Bionic Leaves Could Fuel the World

Trillions - - From The Publisher -

Pho­to­syn­the­sis, that amaz­ing process of na­ture which ex­tracts en­ergy from the com­bi­na­tion of sun, wa­ter, and plant ma­te­ri­als, may just have been co-opted by sci­en­tists to turbo-charge the process and per­haps cre­ate an­other source of clean re­new­able en­er­gies for the planet.

The in­no­va­tion comes from the col­lab­o­ra­tion of two teams of sci­en­tists at Har­vard. One is headed by Dr. Daniel No­cera, Har­vard Uni­ver­sity’s Pat­ter­son Rock­wood Pro­fes­sor of En­ergy. Dr. Pamela Sil­ver, the El­liott T. and Onie H. Adams Pro­fes­sor of Bio­chem­istry and Sys­tems Bi­ol­ogy at Har­vard Med­i­cal School, heads the other one.

The con­cept, dis­closed June 3, 2016, in the jour­nal Sci­ence, com­bines so­lar en­ergy to split wa­ter mol­e­cules into hy­dro­gen and ox­gy­gen and bac­te­ria to eat the hy­dro­gen and con­vert it into bio­fuel. The sim­ple twostep process pro­duces liq­uid fu­els cleanly and with min­i­mal waste. These bio­fu­els can then be used to en­er­gize many forms of power gen­er­a­tion de­vices.

While the so­lu­tion is sim­ple, the in­no­va­tion process to get to this point was far from that. In No­cera’s de­scrip­tion of the what it took to achieve the nec­es­sary pho­to­syn­the­sis ef­fi­cien­cies and re­ported re­sults, a new cobalt-phos­pho­rous al­loy cat­a­lyst had to be cre­ated. That de­sign pro­duced a cat­a­lyst which does not in­clude re­ac­tive oxy­gen species as a by-prod­uct, which in turn al­lowed the use of lower volt­ages in the elec­tri­cally-driven pho­to­syn­the­sis re­ac­tion. Lower volt­age means higher ef­fi­cien­cies, and in fact the lat­est pub­lished test re­sults show this sys­tem can con­vert so­lar en­ergy to rel­a­tively clean burn­able biomass with 10 per­cent ef­fi­ciency. Mother Na­ture can­not get any­where near that, with even the fastest grow­ing plants demon­strat­ing only around 1 per­cent ef­fi­ciency.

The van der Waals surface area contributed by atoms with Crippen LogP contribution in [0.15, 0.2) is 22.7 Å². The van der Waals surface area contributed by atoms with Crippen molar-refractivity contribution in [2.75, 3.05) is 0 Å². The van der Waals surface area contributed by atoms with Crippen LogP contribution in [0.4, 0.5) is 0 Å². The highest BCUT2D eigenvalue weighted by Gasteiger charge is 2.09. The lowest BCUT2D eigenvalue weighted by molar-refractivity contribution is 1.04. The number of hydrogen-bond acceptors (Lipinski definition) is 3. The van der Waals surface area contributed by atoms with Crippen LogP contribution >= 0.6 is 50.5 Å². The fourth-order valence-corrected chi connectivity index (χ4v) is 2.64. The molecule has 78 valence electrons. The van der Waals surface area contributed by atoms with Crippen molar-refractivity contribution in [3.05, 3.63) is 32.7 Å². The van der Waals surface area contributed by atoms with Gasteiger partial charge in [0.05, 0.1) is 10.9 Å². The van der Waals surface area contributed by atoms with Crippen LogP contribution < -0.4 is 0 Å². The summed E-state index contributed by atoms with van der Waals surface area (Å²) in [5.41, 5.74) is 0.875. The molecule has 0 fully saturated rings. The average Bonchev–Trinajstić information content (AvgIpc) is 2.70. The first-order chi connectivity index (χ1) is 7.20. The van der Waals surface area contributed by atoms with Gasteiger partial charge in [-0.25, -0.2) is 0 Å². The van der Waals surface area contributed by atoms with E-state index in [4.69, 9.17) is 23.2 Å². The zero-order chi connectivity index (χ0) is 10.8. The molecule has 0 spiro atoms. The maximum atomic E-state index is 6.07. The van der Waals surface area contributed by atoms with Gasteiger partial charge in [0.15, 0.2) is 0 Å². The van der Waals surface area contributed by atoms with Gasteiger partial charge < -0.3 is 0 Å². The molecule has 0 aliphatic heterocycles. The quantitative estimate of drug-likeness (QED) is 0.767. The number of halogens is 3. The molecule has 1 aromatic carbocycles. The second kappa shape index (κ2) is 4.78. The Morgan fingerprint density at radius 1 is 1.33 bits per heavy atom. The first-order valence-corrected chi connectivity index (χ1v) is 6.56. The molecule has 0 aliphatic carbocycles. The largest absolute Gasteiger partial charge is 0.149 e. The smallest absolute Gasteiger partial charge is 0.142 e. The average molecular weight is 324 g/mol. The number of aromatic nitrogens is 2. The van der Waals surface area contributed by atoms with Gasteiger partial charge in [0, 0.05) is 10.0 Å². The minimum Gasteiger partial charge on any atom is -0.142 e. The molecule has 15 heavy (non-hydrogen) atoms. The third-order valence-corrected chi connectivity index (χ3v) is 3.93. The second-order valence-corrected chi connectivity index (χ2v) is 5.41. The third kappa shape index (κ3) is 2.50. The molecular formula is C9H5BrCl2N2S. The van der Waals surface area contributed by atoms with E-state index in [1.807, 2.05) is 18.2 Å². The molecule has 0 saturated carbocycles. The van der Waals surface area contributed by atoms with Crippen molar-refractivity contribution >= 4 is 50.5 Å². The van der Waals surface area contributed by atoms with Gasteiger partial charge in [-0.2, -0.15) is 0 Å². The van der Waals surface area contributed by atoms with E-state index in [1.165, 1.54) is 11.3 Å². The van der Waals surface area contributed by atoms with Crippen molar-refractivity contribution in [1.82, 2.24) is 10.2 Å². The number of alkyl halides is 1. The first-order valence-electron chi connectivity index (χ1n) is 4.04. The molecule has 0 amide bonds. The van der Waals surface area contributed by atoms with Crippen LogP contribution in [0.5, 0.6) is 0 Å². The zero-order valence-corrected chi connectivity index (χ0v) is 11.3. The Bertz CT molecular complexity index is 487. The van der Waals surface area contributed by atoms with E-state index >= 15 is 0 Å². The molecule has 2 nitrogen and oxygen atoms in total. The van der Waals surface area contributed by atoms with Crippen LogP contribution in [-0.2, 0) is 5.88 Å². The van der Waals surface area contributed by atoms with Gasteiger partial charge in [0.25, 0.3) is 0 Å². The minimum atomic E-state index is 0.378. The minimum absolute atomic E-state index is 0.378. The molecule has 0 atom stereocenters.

In the long run, the most sig­nif­i­cant part of these in­no­va­tions is that the bio­fu­els cre­ated, which now in­clude the pro­duc­tion of isobu­tanol and isopen­tanol as burn­able by-prod­ucts, can do all this with very low in­cre­men­tal car­bon emis­sions. There is still a long way to go to make this a com­mer­cial re­al­ity, but that it ex­ists at all should give those most con­cerned about longterm cli­mate change some rea­son for hope.

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